I’ve created a startup. Now where’s the money? It’s no trip to Sainsburys.

I’ve spent 20 years working in startups now. A few were my own, others not so much and I managed to get an exit or two along the way. In that time though the options available to entrepreneurs for funding have changed significantly, especially at the very earliest stage of a startup.

This time last year, I was sitting down to write a thesis for the Executive MBA at Cass Business School and thinking about how little consolidated information was available for entrepreneurs. Most had heard of venture capital and crowdfunding (usually Kickstarter) but of course these are not the only options. Even worse, rarely are these the best options.

So I spent six months talking to UK based entrepreneurs and investors across the spectrum to understand how each group saw things and concluded on what the best approach is for funding. Whether that is bootstrapping, friends and family, angels, accelerators, crowdfunding or diving straight into venture capital.

There is too much to cover off in one post so I am going to write a series of them looking at each in turn, the things to think about for each and then a final concluding post.

I have also embarked on another startup of my own (Masterscroll) and used the findings to help decide the approach we should take. There is nothing like being involved to highlight quirks though. So where possible I’ll include tidbits from that experience as well.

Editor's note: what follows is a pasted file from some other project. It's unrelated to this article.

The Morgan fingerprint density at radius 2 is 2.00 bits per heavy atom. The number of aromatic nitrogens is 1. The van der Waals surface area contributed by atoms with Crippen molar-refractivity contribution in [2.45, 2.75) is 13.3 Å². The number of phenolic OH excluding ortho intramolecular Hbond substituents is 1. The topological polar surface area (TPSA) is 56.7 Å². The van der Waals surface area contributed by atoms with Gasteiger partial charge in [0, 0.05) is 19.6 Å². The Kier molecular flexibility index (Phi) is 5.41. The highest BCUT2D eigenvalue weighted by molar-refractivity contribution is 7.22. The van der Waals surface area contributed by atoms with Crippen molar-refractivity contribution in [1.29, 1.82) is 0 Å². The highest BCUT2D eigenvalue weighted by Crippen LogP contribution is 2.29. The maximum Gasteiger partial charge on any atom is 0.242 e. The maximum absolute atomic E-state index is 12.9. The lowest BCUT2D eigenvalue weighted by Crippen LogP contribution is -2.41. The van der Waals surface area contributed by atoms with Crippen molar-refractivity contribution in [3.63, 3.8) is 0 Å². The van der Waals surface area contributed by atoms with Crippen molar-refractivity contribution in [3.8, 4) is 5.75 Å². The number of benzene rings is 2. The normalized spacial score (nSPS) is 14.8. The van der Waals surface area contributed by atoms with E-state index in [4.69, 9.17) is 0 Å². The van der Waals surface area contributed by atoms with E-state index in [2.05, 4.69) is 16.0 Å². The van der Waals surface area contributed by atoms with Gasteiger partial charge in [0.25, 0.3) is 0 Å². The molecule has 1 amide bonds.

To start with, these are the 3 things that everyone should think about when raising money.

Some things apply no matter who you are.

  1. Not raising money is always the best option. If you can figure out a way to do it. Fund it using your customer acquisitions, use your own money to get to cashflow positive. If you are successful doing this and there is a fast growth opportunity available to you, investors will be banging on your door. Not the other way around (and that doesn’t work anyway).
  2. Giving away too much equity early is a bad thing. Not just because it reduces the exit for yourself, it can also have a negative effect on later rounds of funding. Venture capitalists look at how much equity will be left for the founders after their investment and if they feel it is not high enough then they will not invest as a disengaged founder is not great for a business 😉
  3. Raising money takes time. It takes you away from building the company. The rise of crowdfunding platforms makes raising money much more efficient than pitching to investors on a one by one basis, but you still need to invest time up front if you want to succeed.

So you shouldn’t raise money. Well life is no box of chocolates. Sometimes you need external funding to take a market quickly so that the market share itself can act as a barrier to entry. Gianvito Lanzolla, Professor of Strategy at Cass recently suggested that in each market there is typically only one major player and then a long tail of also rans. Not taking funding could mean you end up in that long tail. Maybe. Understanding what will stop other competitors from entering the market is key here. There are also still some markets that have large upfront or scaling costs such as hardware startups.

Choosing which funding approach to take once you have decided to take external funding depends very much on each startup’s situation. The upcoming posts will focus on each of the potential areas and then suggest a few of the more common approaches.